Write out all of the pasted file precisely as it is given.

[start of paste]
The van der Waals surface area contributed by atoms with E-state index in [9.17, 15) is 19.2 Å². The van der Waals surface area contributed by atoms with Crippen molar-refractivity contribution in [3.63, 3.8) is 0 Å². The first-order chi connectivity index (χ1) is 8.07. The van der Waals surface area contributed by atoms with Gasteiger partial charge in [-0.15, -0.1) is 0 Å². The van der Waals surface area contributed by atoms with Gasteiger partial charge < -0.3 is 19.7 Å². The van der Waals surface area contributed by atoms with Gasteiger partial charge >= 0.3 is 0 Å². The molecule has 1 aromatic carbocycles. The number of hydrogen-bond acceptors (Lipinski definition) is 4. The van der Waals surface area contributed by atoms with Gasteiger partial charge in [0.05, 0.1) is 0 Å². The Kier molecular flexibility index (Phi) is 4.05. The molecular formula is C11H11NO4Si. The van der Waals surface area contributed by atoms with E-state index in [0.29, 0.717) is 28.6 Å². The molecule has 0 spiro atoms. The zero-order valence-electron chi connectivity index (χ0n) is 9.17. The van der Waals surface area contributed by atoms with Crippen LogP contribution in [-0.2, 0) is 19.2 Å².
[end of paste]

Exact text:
The van der Waals surface area contributed by atoms with E-state index in [9.17, 15) is 19.2 Å². The van der Waals surface area contributed by atoms with Crippen molar-refractivity contribution in [3.63, 3.8) is 0 Å². The first-order chi connectivity index (χ1) is 8.07. The van der Waals surface area contributed by atoms with Gasteiger partial charge in [-0.15, -0.1) is 0 Å². The van der Waals surface area contributed by atoms with Gasteiger partial charge < -0.3 is 19.7 Å². The van der Waals surface area contributed by atoms with Gasteiger partial charge >= 0.3 is 0 Å². The molecule has 1 aromatic carbocycles. The number of hydrogen-bond acceptors (Lipinski definition) is 4. The van der Waals surface area contributed by atoms with Gasteiger partial charge in [0.05, 0.1) is 0 Å². The Kier molecular flexibility index (Phi) is 4.05. The molecular formula is C11H11NO4Si. The van der Waals surface area contributed by atoms with E-state index in [0.29, 0.717) is 28.6 Å². The molecule has 0 spiro atoms. The zero-order valence-electron chi connectivity index (χ0n) is 9.17. The van der Waals surface area contributed by atoms with Crippen LogP contribution in [-0.2, 0) is 19.2 Å².